KC: There is a global lack of supply for COVID-19 diagnostics solutions and other medical supplies. The global industry is ramping up its production capacities in response. But a significant challenge that has emerged is the response and action of certain countries as they attempt to acquire more medical supplies and diagnostics for their citizens. However, this will take time. Nevertheless, what is concerning is that some countries have decided to stockpile more & more supplies than strictly necessary in a panic buying scenario.
We can also note the growing levels of nationalism when it comes to the global manufacturing and supply chain networks of the pharmaceutical and biomedical industries. This is a trend that has unfolded over the past decade and it is unthinkable to imagine that any high-tech industry in any country globally can avoid using any overseas component. I do not believe globalization can be reversed like this.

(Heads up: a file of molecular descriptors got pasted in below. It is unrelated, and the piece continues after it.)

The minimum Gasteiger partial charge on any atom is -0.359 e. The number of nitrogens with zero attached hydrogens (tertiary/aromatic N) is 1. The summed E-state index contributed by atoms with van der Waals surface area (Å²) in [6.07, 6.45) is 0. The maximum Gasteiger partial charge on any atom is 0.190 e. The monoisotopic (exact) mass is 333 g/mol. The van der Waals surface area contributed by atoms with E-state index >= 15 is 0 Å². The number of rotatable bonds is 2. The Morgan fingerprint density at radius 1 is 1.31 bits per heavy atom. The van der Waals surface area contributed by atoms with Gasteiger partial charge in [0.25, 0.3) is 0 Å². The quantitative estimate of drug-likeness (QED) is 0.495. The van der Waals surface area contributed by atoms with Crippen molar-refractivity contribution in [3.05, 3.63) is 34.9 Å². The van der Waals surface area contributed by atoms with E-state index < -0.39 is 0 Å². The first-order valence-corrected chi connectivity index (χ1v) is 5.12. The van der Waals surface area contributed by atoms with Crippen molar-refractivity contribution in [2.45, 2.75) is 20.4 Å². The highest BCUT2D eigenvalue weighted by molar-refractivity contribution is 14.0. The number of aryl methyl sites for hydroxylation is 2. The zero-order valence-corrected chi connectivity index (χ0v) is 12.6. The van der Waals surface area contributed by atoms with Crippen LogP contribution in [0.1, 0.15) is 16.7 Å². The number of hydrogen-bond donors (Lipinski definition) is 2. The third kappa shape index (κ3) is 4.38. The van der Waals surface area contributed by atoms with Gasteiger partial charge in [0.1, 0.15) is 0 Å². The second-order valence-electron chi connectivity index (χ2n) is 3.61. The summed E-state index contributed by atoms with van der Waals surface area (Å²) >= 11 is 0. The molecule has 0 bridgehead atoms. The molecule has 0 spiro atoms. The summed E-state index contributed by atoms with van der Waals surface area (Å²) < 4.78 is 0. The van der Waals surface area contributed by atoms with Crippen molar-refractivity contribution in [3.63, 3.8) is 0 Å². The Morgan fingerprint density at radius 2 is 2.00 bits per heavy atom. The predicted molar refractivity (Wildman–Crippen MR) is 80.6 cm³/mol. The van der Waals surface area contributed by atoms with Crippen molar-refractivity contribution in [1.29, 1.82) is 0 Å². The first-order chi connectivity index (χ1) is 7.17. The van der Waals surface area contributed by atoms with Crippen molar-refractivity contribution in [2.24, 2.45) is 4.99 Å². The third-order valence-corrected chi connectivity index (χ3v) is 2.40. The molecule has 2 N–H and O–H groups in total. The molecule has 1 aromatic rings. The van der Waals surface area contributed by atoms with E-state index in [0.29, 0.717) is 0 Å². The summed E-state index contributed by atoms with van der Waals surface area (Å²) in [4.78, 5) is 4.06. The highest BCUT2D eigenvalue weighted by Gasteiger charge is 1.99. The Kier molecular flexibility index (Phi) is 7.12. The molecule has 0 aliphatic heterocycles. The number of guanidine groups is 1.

We have seen many complaints about low-quality Chinese production in the past month, but I believe there is also a level of misunderstanding here. As in most other countries, in China and Asia more generally, price dictates quality. There are low-quality products manufactured in China but at the same time, there are also high-quality medical products, equipment and innovations being produced and developed in China. China is the global manufacturing powerhouse and many, if not most, high-tech medical and pharmaceutical products, even if they are produced overseas, use components made in China.
Within the global healthcare industry, we need to advocate for continued global collaboration and cooperation within this sector.